Eleanor of Aquitaine
Eleanor of Aquitaine was one of the most powerful leaders in medieval Europe. She was queen of France and then queen of England, the mother of two kings, and an active participant in European politics into her eighties.
As daughter of the Duke of Aquitaine, Eleanor was one of the best-educated women in Europe. At fifteen, she inherited the wealthy province of Aquitaine and married French king Louis VII. Defying convention, she accompanied her husband on the Second Crusade (1147–49) with about 300 female servants. The women did not fight in battle, but their arrival in Jerusalem, on horseback and in lavish costumes, shocked and impressed witnesses.
The marriage was annulled in 1152, supposedly because Eleanor’s vivacity clashed with Louis’s gloomy temperament. Eleanor left their two daughters to be raised in the French court and within a year had married Henry of Anjou, an English prince ten years her junior, who soon became King Henry II. Together they had three daughters and five sons; two sons became kings of England, Richard I and John.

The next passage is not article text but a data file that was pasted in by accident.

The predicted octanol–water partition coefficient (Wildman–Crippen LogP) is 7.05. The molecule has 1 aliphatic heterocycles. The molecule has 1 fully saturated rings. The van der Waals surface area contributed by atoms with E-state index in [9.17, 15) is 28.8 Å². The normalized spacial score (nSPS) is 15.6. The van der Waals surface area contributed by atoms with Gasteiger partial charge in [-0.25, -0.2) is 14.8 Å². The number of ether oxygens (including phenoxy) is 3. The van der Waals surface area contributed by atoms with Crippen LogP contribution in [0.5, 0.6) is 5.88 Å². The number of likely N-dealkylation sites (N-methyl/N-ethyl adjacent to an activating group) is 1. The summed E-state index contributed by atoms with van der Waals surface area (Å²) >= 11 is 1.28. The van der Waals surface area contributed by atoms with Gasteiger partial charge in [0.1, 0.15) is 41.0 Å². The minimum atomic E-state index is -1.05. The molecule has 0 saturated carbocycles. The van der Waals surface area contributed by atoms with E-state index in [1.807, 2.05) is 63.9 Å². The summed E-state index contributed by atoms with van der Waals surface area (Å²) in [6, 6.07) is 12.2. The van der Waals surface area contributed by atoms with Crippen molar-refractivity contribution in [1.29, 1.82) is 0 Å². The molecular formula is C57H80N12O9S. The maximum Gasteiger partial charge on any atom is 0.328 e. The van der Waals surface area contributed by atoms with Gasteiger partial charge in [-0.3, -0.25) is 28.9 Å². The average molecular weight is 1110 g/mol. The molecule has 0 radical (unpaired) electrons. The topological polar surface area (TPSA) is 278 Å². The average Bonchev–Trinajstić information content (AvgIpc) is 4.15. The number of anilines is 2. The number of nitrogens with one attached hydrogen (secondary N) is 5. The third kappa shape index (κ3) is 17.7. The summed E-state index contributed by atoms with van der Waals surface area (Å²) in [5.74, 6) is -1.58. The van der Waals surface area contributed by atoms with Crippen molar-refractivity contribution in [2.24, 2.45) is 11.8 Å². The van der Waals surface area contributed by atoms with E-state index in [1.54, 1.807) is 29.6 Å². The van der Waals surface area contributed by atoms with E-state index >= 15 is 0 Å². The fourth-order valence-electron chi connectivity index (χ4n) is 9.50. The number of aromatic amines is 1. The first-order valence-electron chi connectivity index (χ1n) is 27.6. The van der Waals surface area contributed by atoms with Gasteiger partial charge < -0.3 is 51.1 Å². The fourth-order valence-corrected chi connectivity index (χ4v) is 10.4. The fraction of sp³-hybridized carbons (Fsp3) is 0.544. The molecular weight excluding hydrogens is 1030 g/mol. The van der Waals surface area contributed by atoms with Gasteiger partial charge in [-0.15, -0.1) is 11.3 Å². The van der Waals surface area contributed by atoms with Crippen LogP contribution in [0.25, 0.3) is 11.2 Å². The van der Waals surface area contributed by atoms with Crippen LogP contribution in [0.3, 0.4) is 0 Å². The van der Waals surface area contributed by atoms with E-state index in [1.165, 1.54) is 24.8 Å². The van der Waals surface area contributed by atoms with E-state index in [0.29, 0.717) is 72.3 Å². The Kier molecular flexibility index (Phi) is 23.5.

In 1173 Eleanor led three of her sons in a rebellion against Henry II. The king had her imprisoned; she was freed after his death, fifteen years later. Afterward—in her late sixties and beyond—Eleanor traveled throughout Europe to negotiate political and marriage alliances and manage her vast lands. She also ruled England during the Third Crusade (1189–92) while her son, King Richard I, led troops into the Holy Land.
See also Encyclopedia: Eleanor of Aquitaine.Died: 1204